The Organic Sandwich Company is on the southwest corner of 16th and Pearl, Boulder. Phone: 720-639-3986.
Connecticut institution cited as great lobster shack.
When I moved to Colorado in 1988, I was cheered to find prepared clam chowder from Abbott’s of Noank at my local King Soopers. A true taste of New England was much appreciated by this Connecticut native. I used to buy it all the time, until it disappeared from the refrigerated case. I guess there weren’t enough nostalgic New Englanders in Boulder (or all of Colorado) at the time.
Now Abbott’s gets top billing in The Daily Meal’s list of “America’s 40 Best Seafood Shacks.” Well okay. It is first because the list is alphabetical, but I’d put it right up there with Maine’s finest anyway.
Here’s what The Daily Meal posted: “According to the digital countdown clock on the Abbott’s website, at the moment this is being written there are 18 weeks, six days, seven hours, 19 minutes, and 36 seconds, oops, 37, oops…well, you get the idea, left until Abbott’s Lobster in the Rough serves their last lobster of the 2015 season. This reminder is convenient, because you do not want to miss out on this. Abbott’s has been in business for more than a half century, and they put a spin on lobster rolls by low steaming them and serving them hot with melted-on butter — not that it makes them shirk on buttering the roll. Local oysters are on offer, too.”
When my husband and I visited Greece last year, I started drinking the country’s rosé wines. It started a summer of drinking these light and lovely wines almost every evening. Therefore, I’m cheered that the first-ever Drink Pink VinoInternational Rosé Wine Festival is coming to the Omni Interlocken Resort’s Outdoor Pavilion in Broomfield on Thursday, June 11.
Chris and Darcy Davies, the fine folks who run the Denver International Wine Festival and other events celebrating adult beverages and interesting food, are presenting Drink Pink Vino. Davies clears up a common misconception of what rosés are: “Far from being a diluted red, rosés are produced from the same grapes as more full-bodied reds, but the juice is only allowed to ferment with the grape skins for a few days, giving rosés their delicate pink color. Rosé wine consumption in the U.S. is growing by double digits. More and more producers are releasing their versions of incredibly food-friendly Rosés. The Drink Pink Vino International Rosé Wine Festival offers wine enthusiasts the chance to sample over sixty new releases right before the summer Rosé drinking season.”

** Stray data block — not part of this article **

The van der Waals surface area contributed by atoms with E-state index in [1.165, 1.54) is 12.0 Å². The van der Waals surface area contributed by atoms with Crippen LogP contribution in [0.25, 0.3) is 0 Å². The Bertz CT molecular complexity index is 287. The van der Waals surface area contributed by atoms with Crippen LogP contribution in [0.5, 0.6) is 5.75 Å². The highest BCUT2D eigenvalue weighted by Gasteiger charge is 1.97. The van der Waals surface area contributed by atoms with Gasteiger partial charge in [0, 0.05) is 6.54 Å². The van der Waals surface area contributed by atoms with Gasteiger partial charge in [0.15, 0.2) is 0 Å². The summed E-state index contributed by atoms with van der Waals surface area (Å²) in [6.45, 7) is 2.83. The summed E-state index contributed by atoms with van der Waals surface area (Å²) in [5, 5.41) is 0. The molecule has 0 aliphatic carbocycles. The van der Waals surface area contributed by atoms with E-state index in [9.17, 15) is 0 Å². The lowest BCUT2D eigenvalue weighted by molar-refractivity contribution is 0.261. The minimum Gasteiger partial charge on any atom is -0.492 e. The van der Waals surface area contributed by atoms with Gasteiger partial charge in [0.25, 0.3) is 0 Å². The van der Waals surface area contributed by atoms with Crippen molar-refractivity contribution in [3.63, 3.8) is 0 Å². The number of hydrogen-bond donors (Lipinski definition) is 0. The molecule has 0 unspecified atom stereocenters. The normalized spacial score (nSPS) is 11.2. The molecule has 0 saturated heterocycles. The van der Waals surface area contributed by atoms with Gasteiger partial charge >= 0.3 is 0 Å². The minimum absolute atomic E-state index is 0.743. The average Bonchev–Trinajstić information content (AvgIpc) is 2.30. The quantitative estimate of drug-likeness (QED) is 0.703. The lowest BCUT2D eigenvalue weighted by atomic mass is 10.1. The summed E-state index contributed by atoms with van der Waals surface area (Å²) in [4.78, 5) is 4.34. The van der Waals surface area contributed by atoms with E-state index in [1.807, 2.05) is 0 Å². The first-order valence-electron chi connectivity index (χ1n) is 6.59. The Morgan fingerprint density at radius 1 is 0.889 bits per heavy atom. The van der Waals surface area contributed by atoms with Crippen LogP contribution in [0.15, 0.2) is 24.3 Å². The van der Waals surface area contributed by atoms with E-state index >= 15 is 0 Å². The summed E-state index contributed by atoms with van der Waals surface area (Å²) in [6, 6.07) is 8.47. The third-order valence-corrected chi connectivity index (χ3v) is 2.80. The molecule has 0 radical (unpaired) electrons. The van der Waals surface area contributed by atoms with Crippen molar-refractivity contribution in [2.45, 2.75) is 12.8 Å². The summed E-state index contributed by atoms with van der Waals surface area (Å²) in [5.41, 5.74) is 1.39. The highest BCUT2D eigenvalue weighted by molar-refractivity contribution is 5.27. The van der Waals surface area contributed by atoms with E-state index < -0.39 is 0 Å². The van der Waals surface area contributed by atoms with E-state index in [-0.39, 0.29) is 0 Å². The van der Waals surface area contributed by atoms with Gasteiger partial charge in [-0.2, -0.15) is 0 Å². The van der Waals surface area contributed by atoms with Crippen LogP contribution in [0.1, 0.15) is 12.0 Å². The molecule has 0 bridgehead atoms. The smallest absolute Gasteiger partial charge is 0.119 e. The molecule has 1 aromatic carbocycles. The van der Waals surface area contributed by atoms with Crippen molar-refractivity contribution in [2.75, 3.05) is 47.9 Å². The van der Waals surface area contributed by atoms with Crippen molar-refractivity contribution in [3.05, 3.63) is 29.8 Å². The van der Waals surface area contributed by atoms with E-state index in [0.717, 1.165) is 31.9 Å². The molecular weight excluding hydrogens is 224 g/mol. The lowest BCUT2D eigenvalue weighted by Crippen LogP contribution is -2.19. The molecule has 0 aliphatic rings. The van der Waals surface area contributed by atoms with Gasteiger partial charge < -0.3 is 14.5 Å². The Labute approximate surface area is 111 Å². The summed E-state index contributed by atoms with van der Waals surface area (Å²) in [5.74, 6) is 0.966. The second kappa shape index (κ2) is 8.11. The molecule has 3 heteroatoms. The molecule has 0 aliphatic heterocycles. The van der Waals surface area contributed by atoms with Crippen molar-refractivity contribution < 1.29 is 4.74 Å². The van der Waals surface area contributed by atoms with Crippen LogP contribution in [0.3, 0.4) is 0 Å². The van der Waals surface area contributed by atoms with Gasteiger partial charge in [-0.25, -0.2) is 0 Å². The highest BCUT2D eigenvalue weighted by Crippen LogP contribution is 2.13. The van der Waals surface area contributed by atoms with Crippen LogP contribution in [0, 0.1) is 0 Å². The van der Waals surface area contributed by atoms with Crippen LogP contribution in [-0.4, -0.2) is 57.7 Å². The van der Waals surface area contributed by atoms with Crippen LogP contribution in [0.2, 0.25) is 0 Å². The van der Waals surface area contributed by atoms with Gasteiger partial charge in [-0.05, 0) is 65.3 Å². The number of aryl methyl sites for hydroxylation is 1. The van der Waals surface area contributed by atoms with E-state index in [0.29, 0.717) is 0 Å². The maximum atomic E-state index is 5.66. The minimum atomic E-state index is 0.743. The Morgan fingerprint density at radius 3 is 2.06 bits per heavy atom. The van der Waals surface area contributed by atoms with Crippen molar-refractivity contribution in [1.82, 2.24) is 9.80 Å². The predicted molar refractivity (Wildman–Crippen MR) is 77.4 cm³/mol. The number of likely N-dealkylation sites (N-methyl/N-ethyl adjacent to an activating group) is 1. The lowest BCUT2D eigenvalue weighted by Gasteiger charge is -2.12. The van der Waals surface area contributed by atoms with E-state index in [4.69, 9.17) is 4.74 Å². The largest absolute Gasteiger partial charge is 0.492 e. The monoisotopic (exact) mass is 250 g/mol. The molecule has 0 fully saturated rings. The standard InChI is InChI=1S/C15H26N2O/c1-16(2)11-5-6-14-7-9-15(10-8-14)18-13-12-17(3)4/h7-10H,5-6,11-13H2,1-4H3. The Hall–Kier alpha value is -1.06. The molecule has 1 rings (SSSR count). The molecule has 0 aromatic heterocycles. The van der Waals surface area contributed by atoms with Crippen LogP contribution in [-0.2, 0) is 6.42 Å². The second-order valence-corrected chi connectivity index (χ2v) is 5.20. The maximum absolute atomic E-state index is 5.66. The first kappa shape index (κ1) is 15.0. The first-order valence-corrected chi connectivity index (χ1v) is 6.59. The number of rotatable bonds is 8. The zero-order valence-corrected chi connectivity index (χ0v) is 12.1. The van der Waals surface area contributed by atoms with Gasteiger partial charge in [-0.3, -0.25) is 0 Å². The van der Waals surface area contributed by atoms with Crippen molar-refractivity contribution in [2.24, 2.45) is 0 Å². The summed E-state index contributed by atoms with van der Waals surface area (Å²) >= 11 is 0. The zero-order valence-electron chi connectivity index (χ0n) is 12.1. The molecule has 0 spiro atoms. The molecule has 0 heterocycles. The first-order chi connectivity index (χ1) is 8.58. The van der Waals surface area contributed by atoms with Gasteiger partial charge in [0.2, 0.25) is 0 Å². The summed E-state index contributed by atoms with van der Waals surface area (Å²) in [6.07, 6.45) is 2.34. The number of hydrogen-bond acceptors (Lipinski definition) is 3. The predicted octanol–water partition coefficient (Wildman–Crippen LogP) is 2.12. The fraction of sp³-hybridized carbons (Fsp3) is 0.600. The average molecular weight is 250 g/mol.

Rosé brands committed to pour at the event include Ponzi Vineyards, Chêne Bleu, Presuqu’ile, Buglioni, Schramsberg, Scharffenberger and Henri Gaillard Rosé Côtes, Barton & Guestier, Saved, Rosatella , Mouton Cadet, Simi, Wild Horse and Creekside Cellars.
Strip mall a surprising locale for cuisine of this South American country.
When it comes to the foods of Latin America, Mexican and Tex-Mex reign in Colorado in general and Longmont in particular. So I was cheered to learn, shortly after returning from Peru, that there’s Peruvian restaurant just up the pike from Boulder. It took my husband and me several weeks to get around to trying Rosario’s Restaurant in a strip mall. I’m always delighted to find interesting, authentic cuisine in such a locale.
Rosario’s is warm and inviting. Wine-red walls, mellow music over the sound system and an incredibly busy, efficient and friendly waitress added to the foundation of good food at surprisingly good prices. I would have liked to launch with a pisco sour or a glass of South American (though not Peruvian) wine, but Rosario’s has no liquor license. Once I started eating, I didn’t mind the absence of an adult beverage.
Price check: The menu is so complicated that I didn’t want to try to simplify all the options and variations. But know that these three dishes plus a sizable side salad with house dressing came to $25 and change, including tax. We just drank water, so no beverages. Rosario’s also serves breakfast.
Claire Walter's Colorado-oriented but not Colorado-exclusive blog about restaurants, food and wine events, recipes and related news. For address of any restaurant, click on the Zomato icon at the end of the post.